The terrific pressure of land revenue, which furnishes a large part of the total, must undergo considerable modification in an independent India. Even the much vaunted permanent settlement benefits the few rich zamindars, not the ryots. The ryot has remained as helpless as ever. He is a mere tenant at will. Not only, then, has the land revenue to be considerably reduced, but the whole revenue system has to be so revised as to make the ryot’s good its primary concern. But the British system seems to be designed to crush the very life out of him. Even the salt he must use to live is so taxed as to make the burden fall heaviest on him, if only because of the heartless impartiality of it incidence. The tax shows itself still more burdensome on the poor man when it is remembered that salt is the one thing he must eat more than the rich man both individually and collectively. The drink and drug revenue, too, is derived from the poor. It saps the foundations both of their health and morals. It is defended under the false plea of individual freedom, but, in reality, is maintained for its own sake. The ingenuity of the authors of the reforms of 1919 transferred this revenue to the so-called responsible part of dyarchy, so as to throw the burden of prohibition on it, thus, from the very beginning, rendering it powerless for good. If the unhappy minister wipes out this revenue he must starve education, since in the existing circumstances he has no new source ofreplacing that revenue.If the weight of taxation has crushed the poor from above, the destruction of the central supplementary industry, i.e., hand-spinning, has undermined their capacity for producing wealth. The tale of India’s ruination is not complete without reference to the liabilities incurred in her name. Sufficient has been recently said about these in the public Press. It must be the duty of a free India to subject all the liabilities to the strictest investigation, and repudiate those that may be adjudged by an impartial tribunal to be unjust and unfair. 6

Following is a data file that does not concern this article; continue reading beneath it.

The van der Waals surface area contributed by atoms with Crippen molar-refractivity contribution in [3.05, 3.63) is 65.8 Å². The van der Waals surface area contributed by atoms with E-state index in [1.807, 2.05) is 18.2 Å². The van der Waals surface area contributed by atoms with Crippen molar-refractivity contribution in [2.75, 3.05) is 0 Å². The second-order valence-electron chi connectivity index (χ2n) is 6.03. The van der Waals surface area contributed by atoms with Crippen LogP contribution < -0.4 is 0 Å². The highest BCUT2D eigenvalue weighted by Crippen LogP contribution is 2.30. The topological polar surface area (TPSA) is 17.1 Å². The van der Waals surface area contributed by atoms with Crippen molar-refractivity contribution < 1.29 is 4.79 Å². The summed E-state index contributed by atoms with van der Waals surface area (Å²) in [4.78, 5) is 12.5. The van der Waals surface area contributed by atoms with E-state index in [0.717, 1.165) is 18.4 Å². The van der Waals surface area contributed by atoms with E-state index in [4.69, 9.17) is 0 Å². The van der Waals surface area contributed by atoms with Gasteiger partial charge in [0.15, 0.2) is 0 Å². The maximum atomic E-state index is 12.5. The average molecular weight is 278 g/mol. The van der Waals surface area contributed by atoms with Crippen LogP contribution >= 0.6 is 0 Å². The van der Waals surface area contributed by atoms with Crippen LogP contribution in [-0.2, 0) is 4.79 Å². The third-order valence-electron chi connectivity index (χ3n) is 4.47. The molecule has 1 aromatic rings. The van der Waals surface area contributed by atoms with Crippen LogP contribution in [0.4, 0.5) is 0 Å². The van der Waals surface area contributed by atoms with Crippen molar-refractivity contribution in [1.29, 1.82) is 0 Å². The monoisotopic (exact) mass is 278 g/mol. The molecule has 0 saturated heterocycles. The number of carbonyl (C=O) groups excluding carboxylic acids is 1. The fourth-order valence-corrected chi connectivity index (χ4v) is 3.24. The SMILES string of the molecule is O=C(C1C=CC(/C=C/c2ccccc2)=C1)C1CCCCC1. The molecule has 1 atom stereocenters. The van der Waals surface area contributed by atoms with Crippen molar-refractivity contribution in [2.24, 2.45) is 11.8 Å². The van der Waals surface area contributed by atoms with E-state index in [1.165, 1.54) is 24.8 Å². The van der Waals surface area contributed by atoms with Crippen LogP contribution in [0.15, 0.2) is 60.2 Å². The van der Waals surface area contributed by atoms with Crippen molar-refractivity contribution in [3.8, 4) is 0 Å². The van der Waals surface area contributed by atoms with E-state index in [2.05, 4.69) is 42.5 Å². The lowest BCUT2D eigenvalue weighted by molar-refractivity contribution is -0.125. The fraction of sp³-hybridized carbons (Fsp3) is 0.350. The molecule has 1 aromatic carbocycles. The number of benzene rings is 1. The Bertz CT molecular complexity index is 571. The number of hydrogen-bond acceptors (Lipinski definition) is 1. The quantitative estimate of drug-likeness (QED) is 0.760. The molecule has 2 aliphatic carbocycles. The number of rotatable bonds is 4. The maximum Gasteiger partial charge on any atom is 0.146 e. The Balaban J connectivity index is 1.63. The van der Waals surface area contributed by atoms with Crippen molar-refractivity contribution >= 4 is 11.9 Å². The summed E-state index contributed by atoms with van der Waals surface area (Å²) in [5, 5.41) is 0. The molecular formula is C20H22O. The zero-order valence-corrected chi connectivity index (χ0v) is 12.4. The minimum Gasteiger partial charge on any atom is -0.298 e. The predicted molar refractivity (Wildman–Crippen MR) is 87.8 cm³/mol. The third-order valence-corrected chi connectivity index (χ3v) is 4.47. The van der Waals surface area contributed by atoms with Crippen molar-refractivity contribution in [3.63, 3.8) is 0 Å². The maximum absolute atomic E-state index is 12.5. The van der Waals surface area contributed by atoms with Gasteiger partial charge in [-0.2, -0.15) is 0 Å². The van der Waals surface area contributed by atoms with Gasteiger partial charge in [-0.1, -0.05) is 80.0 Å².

In another column will be found my manifesto to the U.P. Kisans.1 I know that H. E. the Governor does not quite like it inasmuch as it goes beyond the relief given by the U.P. Government. But the advice given to the kisans in the manifesto is an honest attempt to express their capacity for payment. I am hoping, therefore, that if the kisans pay according to the suggestion made in the manifesto, the zamindars and the local Government will accept the payments in full discharge of the kisans’ liability. But under the land revenue system prevalent in the U.P. the brunt will in the first instance fall upon the zamindars. I am hoping that the Government will grant proportionate relief to the zamindars who accept the tenants’ terms. 7 The writer belittles village work. It betrays gross ignorance. If the mutts and the revenue offices were extinguished and free schools were opened, the people would not be cured of their inertia. Mutts must be reformed, the revenue system must be overhauled, free primary schools must be established in every village. But starvation will not disappear because people pay no revenue and mutts are destroyed and schools spring up in every village. The greatest education in the villages consists in the villagers being taught or induced to work methodically and profitably all the year round whether it be on the land or at industries connected with the villages. Lastly, my correspondent seems to resent acceptance by us of humanitarian services by missionaries. Will he have an agitation led against these missionary institutions? Why should they have non- Christian aid? They are established with the view of weaning Indians from their ancestral faith even as expounded by Vivekanand and Radhakrishnan. Let them isolate the institutions from the double purpose. It will be time enough then to expect non-Christian aid. The critic must be aware of the fact that even as it is some of these institutions do get non-Christian aid. My point is that there should be no complaint if they do not receive such aid so long as they have an aim which is repugnant to the non-Christian sentiment. 8